This study explored the development of cross-linked gels to potentially provide a physical barrier to vaginal sperm transport for contraception. Two types of gels were formulated, a physically cross-linked iota-carrageenan (Ci) phenylboronic acid functionalized hydroxylpropylmethyacrylate copolymer (PBA)-based (Ci-PBA) gel, designed to block vaginal sperm transport. The second gel was pH-shifting cross-linked Ci-polyvinyl alcohol-boric acid (Ci-PVA-BA) gel, designed to modulate its properties in forming a viscoelastic, weakly cross-linked transient network (due to Ci gelling properties) on vaginal application (at acidic pH of ~3.5-4.5) to a more elastic, densely cross-linked (due to borate-diol cross-linking) gel network at basic pH of 7-8 of seminal fluid, thereby acting as a physical barrier to motile sperm. The gels were characterized for dynamic rheology, physicochemical properties, and impact on sperm functionality (motility, viability, penetration). The rheology data confirmed that the Ci-PBA gel was formed by ionic interactions whereas Ci-PVA-BA gel was chemically cross-linked and became more elastic at basic pH. Based on the screening data, lead gels were selected for in vitro sperm functionality testing. The in vitro results confirmed that the Ci-PBA and Ci-PVA-BA gels created a barrier at the sperm-gel interface, providing sperm blocking properties. For preclinical proof-of-concept, the Ci-PBA gels were applied vaginally and tested for contraceptive efficacy in rabbits, demonstrating only partial efficacy (40-60%). Overall, the in vitro and in vivo results support the development and further optimization of cross-linked gels using commercially available materials as vaginal contraceptives.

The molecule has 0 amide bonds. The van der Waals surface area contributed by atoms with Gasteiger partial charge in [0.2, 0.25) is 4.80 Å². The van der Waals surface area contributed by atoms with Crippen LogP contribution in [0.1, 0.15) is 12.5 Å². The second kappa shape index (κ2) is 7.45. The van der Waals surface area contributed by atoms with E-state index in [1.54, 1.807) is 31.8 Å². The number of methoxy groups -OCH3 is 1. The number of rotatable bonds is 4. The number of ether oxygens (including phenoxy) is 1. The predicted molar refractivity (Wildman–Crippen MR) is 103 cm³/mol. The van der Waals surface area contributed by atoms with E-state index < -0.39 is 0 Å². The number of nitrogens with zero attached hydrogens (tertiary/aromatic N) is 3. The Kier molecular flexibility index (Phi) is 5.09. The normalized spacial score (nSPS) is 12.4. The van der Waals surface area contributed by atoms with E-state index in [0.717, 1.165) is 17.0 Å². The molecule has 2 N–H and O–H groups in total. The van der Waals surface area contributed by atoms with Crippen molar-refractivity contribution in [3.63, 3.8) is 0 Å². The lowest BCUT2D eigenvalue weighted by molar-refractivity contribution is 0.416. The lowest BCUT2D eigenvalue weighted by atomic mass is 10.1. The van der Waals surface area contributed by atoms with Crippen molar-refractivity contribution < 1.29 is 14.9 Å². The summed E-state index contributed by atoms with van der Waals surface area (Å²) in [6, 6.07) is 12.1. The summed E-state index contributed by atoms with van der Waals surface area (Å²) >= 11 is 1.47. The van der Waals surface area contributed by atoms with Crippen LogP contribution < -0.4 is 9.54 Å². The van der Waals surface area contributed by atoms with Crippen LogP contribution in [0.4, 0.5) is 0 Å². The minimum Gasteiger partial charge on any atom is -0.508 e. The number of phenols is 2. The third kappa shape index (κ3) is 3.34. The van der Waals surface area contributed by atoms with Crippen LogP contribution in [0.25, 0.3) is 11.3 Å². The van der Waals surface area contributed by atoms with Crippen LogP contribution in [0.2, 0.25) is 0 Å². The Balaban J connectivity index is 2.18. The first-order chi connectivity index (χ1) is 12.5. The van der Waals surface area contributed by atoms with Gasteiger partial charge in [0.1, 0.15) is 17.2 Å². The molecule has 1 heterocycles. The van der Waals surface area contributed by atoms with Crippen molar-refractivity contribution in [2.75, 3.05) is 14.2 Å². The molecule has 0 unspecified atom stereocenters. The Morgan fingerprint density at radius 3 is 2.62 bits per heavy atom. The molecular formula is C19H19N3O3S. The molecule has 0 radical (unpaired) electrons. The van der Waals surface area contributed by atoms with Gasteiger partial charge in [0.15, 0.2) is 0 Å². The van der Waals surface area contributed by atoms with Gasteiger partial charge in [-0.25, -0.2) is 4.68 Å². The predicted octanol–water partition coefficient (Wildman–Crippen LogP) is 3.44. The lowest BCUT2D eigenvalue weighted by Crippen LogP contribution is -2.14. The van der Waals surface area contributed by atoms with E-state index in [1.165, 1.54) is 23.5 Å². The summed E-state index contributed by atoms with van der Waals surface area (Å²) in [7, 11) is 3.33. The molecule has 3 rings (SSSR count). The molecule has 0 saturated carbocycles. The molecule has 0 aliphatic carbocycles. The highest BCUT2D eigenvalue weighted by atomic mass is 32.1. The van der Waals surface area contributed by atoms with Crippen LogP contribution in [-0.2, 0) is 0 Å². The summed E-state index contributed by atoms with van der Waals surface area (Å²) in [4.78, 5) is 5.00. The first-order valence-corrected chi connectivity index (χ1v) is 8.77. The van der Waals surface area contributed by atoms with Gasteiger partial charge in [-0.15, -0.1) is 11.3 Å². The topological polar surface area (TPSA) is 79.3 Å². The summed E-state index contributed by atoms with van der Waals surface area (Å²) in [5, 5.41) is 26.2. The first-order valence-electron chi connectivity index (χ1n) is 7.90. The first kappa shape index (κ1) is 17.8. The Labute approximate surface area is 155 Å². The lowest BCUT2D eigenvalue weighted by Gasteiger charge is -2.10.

Rochani, Ankit K.; Agrahari, Vivek; Chandra, Neelima; Singh, Onkar N; McCormick, Timothy J; Doncel, Gustavo F; Clark, Meredith R; and Kaushal, Gagan, "Development and Preclinical Investigation of Physically Cross-Linked and pH-Sensitive Polymeric Gels as Potential Vaginal Contraceptives" (2022). Department of Pharmacology and Experimental Therapeutics Faculty Papers. Paper 145.
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